Gov. Larry Hogan announced several new and returning members to the state commission that regulates Maryland’s medical cannabis industry.
A 2018 law required the state to dissolve and re-form the medical cannabis commission, effective Tuesday.
Hogan, who fully controls nine seats on the 13-member commission, announced that the following five members will return:
- Brian Lopez, chairman, who fills a seat for an executive with experience in finance. He is a partner and executive vice president of Osprey Property Co.
- Dr. Ehsan Abdeshahian, returning to a seat for a medical provider. He is a physician with Advanced Pain Management Specialists.
- Charles P. LoDico, returning to a seat for a scientist with experience with cannabis. He is a senior chemist and toxicologist for the U.S. Department of Health and Human Services.
- Saundra O. Washington, returning to a seat for a professional with experience in health and addiction. She is executive director of a Southern Maryland nonprofit called Lifestyles Inc.
- Scott Welsh, returning to a seat for an agricultural professional. He is the owner of Maryland Flower and Foliage.
Hogan also announced two new members:
- Dr. C. Obi Onyewu will hold a seat for a medical provider. He is a physician who specializes in pain medicine with Choice Pain & Rehabilitation.
- Mary Lynn McPherson will hold a seat for a pharmacist. She holds a doctoral degree in pharmacy and is a professor at the University of Maryland School of Pharmacy.
Hogan controls two more seats that need to be filled, and nominees for those seats are still under consideration, said Mike Ricci, a spokesman for the governor.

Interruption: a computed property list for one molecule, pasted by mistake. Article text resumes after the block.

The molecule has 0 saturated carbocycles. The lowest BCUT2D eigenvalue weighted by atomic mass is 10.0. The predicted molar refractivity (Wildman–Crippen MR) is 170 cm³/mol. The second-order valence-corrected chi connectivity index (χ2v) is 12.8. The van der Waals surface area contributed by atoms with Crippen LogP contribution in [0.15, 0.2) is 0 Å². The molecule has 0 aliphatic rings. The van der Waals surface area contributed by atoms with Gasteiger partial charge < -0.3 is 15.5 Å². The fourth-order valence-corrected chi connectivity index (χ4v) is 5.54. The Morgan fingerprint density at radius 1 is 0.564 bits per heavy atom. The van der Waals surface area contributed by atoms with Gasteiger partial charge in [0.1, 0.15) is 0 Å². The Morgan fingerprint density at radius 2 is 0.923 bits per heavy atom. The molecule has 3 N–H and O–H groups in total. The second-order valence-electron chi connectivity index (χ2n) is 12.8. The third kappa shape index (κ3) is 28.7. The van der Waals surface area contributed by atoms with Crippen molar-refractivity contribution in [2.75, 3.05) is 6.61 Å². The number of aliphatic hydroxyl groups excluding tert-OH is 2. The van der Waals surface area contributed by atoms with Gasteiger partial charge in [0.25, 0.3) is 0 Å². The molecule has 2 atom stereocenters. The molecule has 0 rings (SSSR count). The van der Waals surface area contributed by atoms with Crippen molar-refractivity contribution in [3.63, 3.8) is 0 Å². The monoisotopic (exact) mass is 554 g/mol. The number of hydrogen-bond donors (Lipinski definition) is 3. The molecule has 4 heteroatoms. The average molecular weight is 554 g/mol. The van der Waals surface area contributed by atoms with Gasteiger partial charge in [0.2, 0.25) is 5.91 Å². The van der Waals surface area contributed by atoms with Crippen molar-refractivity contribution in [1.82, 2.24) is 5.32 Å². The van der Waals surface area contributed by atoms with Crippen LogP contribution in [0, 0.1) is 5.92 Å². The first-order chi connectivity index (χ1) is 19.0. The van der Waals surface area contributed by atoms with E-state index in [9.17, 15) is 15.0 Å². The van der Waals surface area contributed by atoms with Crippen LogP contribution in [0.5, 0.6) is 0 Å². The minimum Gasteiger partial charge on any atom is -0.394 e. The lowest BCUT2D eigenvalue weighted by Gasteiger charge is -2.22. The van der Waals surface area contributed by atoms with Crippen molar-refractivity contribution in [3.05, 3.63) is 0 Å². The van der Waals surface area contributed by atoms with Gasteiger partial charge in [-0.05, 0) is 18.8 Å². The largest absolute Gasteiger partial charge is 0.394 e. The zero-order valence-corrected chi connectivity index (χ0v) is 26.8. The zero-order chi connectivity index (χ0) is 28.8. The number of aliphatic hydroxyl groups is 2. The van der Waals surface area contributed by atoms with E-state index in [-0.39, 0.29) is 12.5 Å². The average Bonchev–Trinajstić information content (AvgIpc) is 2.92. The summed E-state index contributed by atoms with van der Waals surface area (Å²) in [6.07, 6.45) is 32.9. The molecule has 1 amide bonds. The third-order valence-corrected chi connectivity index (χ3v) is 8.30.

The governor also must name three members from a list of nominations made by state Senate President Thomas V. Mike Miller Jr. and House of Delegates Speaker Adrienne Jones.
The state’s health secretary, currently Robert R. Neall, or his designee, serves as the final member of the commission.
The reformulation of the cannabis commission comes at a crucial time, as the state is in the midst of awarding licenses for additional companies to grow and process cannabis. The additional licenses were created as part of the 2018 law with the goal of bringing increased diversity to the fledgling industry.
The cannabis commission put the awarding of the licenses on hold last week, after a company that was not considered for a license secured a temporary restraining order. The commission had ruled that the company, Remileaf, missed the application deadline, which the company disputes.
The commission has also come under criticism from the Legislative Black Caucus of Maryland, which has raised concerns about whether minority companies based in Maryland had a fair shot at the licenses.